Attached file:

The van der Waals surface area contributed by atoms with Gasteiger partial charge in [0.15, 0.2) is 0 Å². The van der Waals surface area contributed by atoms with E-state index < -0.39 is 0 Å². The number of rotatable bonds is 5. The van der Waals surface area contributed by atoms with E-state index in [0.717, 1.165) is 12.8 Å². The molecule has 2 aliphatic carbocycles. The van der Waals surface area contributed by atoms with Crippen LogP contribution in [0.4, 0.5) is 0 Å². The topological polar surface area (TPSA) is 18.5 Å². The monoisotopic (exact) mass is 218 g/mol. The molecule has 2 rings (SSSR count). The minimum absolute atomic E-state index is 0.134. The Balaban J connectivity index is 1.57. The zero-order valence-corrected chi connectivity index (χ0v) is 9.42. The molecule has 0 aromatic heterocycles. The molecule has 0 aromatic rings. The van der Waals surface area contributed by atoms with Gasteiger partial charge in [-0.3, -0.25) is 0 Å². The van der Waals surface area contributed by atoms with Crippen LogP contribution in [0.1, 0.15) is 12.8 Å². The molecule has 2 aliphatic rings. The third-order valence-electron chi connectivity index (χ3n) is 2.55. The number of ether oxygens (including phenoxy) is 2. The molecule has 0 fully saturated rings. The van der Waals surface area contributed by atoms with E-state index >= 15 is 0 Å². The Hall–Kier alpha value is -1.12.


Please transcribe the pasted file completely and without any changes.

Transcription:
The van der Waals surface area contributed by atoms with Gasteiger partial charge in [0.15, 0.2) is 0 Å². The van der Waals surface area contributed by atoms with E-state index < -0.39 is 0 Å². The number of rotatable bonds is 5. The van der Waals surface area contributed by atoms with E-state index in [0.717, 1.165) is 12.8 Å². The molecule has 2 aliphatic carbocycles. The van der Waals surface area contributed by atoms with Crippen LogP contribution in [0.4, 0.5) is 0 Å². The topological polar surface area (TPSA) is 18.5 Å². The monoisotopic (exact) mass is 218 g/mol. The molecule has 2 rings (SSSR count). The minimum absolute atomic E-state index is 0.134. The Balaban J connectivity index is 1.57. The zero-order valence-corrected chi connectivity index (χ0v) is 9.42. The molecule has 0 aromatic heterocycles. The molecule has 0 aromatic rings. The van der Waals surface area contributed by atoms with Gasteiger partial charge in [-0.3, -0.25) is 0 Å². The van der Waals surface area contributed by atoms with Crippen LogP contribution in [0.1, 0.15) is 12.8 Å². The molecule has 2 aliphatic rings. The third-order valence-electron chi connectivity index (χ3n) is 2.55. The number of ether oxygens (including phenoxy) is 2. The molecule has 0 fully saturated rings. The van der Waals surface area contributed by atoms with E-state index >= 15 is 0 Å². The Hall–Kier alpha value is -1.12.